Observations And Findings Concerning Upper-Extremity Prosthesis Wearers
J. Leonard Goldner, M.D.
Our observations over the past eight years have led us to several generalizations concerning the management of children with upper-extremity amputations. Two facets of treatment have been of particular interest. One is the apparent effect of growth and development, and the influence of a changing personality, on the child's acceptance or rejection of the upper-extremity prosthesis. The other, and closely related, is the adequacy of our resources to meet these changing needs. In this regard, I believe it is generally recognized, that despite the advances of the past decade, gaps in our resources do exist, either in relation to a given stage in a child's development or to his total problem.
In the light of these two considerations we must (1) encourage the development of new and improved devices commensurate with the needs; and (2) attempt to find practical solutions to the problems that arise in the day-to-day management of the upper-extremity amputee, by all means now available.
This article presents several examples illustrative of the type of problems encountered, together with a brief interpretation of the factors involved in each case. The six case histories which follow are based on long acquaintance with each patient, and considerable available information pertaining to the home environment, parents, and school situation.
A three-year-old girl with bilateral congenital shoulder-disarticulation amputations was comfortably and satisfactorily fitted with a unilateral shoulder-disarticulation prosthesis. At the time of the initial fitting, she was proficient with her feet and toes and was able to feed herself, draw, and satisfy her play needs as long as her shoes were off. The single prosthesis did not interfere with her foot activities, and no effort was made to limit these activities in any way. She eventually learned to feed herself with the prosthesis and used it for carrying objects draped over the forearm. Maintaining body coolness was a moderate, but not a severe, problem.
We were gratified by the relative success of her first prosthesis and a second unit was added one year later. This did not create any complicated problems, although body cooling was difficult and the second prosthesis was not as functional as the first. Nevertheless, the child indicated that she felt more "whole" when she wore the two limbs.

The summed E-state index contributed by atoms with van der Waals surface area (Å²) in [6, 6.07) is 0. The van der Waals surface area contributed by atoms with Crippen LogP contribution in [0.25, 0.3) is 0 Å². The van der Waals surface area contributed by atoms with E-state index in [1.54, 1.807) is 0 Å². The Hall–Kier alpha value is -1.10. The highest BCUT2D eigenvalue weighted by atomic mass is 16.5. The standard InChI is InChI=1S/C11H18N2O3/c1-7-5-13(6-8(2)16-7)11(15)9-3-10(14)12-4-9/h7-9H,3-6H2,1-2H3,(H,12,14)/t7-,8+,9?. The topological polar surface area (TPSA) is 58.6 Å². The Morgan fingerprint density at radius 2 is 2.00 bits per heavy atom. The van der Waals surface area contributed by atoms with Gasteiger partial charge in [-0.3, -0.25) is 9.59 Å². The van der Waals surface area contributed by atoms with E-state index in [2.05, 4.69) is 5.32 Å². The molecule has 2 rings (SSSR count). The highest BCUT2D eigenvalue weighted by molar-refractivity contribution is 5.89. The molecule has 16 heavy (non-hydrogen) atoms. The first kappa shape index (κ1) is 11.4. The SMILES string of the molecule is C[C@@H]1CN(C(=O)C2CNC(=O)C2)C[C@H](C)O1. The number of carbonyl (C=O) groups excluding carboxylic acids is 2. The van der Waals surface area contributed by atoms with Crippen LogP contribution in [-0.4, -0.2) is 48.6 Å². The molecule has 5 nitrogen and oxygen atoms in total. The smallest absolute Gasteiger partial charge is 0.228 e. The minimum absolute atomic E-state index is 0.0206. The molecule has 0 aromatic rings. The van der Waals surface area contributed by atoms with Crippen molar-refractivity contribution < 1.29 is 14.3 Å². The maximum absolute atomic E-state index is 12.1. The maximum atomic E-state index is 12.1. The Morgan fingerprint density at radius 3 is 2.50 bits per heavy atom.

The girl now attends school, and in this environment the limbs are bulky and a definite handicap, according to both the child and her mother. Attempts at learning to write with the prostheses were frustrating, and were discontinued. Feeding with the prostheses was also given up because of the time involved. Total use of the prostheses was limited.
It would thus appear that regular wear of the prostheses was detrimental to the accomplishment of her daily tasks and her happiness, when she reached school age, despite acceptance and some degree of use in the pre-school years.
An additional influence operative in this situation was that the child and her mother had talked with a 40-year-old woman with bilateral congenital shoulder-disarticulation amputations. This woman had reared two children, accomplishing all her housework and other chores, without any kind of prosthetic assistance. She sewed, cooked, changed diapers, and performed various household cleaning activities with her feet and with adequate speed.
Accordingly, the girl abandoned her prostheses and began a program to become self-sufficient without them. She is now able to put on her dress, using both feet. She manages her other dressing needs with the help of blunt metal extensions which project from the wall, and is able to take care of her personal hygiene.